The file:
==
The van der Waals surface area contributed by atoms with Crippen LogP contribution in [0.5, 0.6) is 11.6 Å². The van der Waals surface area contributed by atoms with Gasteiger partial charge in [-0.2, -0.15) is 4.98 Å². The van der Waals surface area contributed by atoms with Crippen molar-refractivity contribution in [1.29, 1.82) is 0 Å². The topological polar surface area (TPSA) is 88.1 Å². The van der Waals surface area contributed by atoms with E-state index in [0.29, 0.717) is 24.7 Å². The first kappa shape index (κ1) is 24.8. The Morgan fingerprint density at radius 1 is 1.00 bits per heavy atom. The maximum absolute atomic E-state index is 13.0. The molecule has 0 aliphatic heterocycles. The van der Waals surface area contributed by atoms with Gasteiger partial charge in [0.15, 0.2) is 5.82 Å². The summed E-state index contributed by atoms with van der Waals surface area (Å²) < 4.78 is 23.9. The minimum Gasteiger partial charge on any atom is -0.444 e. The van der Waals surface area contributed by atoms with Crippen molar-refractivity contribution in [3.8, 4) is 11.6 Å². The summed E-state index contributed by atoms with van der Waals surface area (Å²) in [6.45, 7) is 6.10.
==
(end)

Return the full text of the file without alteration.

The van der Waals surface area contributed by atoms with Crippen LogP contribution in [0.5, 0.6) is 11.6 Å². The van der Waals surface area contributed by atoms with Gasteiger partial charge in [-0.2, -0.15) is 4.98 Å². The van der Waals surface area contributed by atoms with Crippen molar-refractivity contribution in [1.29, 1.82) is 0 Å². The topological polar surface area (TPSA) is 88.1 Å². The van der Waals surface area contributed by atoms with E-state index in [0.29, 0.717) is 24.7 Å². The first kappa shape index (κ1) is 24.8. The Morgan fingerprint density at radius 1 is 1.00 bits per heavy atom. The maximum absolute atomic E-state index is 13.0. The molecule has 0 aliphatic heterocycles. The van der Waals surface area contributed by atoms with Gasteiger partial charge in [0.15, 0.2) is 5.82 Å². The summed E-state index contributed by atoms with van der Waals surface area (Å²) < 4.78 is 23.9. The minimum Gasteiger partial charge on any atom is -0.444 e. The van der Waals surface area contributed by atoms with Crippen molar-refractivity contribution in [3.8, 4) is 11.6 Å². The summed E-state index contributed by atoms with van der Waals surface area (Å²) in [6.45, 7) is 6.10.